The Washington State Patrol (WSP) crime lab in Seattle could see an uptick in cases after a rash of shootings in the Puget Sound area this week.
“It means more work for us, but we really want those cartridge casings,” said Renee Hudson, a firearms examiner at the WSP crime lab in Seattle.
Hudson is part of a team that examines a valuable piece of evidence that is often left behind at scenes of gun crimes – the shell casings.
The casings are ejected when a semi-automatic gun fires. Police collect shell casings at the scenes of crimes as evidence.
This week, there have been 10 shootings reported in King and Snohomish counties since Tuesday.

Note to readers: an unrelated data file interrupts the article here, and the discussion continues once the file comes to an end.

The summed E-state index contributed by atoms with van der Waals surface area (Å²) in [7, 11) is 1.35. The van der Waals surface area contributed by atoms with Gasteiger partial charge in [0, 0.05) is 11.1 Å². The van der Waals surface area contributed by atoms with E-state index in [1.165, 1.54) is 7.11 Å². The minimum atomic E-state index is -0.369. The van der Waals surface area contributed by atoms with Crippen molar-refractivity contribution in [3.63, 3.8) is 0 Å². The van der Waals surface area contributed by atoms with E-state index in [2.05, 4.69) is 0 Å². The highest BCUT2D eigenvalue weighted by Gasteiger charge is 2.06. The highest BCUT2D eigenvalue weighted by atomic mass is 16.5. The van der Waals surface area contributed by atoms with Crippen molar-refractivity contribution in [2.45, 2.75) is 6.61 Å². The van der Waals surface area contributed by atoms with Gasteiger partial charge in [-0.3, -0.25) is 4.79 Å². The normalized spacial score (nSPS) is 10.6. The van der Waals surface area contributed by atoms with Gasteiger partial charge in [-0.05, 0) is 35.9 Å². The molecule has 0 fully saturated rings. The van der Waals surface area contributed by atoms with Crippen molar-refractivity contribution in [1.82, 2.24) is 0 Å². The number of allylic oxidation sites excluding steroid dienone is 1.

“Each firearm will leave an impression or different marking on a cartridge case,” said Hudson.
The WSP crime lab uses a machine to take digital photos of unique tool marks left on each casing by the firing pin and ejector.
They enter those images into the National Integrated Ballistic Information Network – or NIBIN – which compares them to images of shell casings collected at tens of thousands of other crime scenes across the country.
A match could lead an investigator to connect the dots to a suspect or other gun crimes on file in the NIBIN system.
“It provides a real-time investigational lead for the investigators. So, they’re able to track where a firearm is going and which crime scenes it’s linked to,” Hudson explained.
Investigators say it’s not uncommon to discover that one gun is connected to several crimes.
So far, there’s no word that any of the shootings in King or Snohomish counties this week are connected.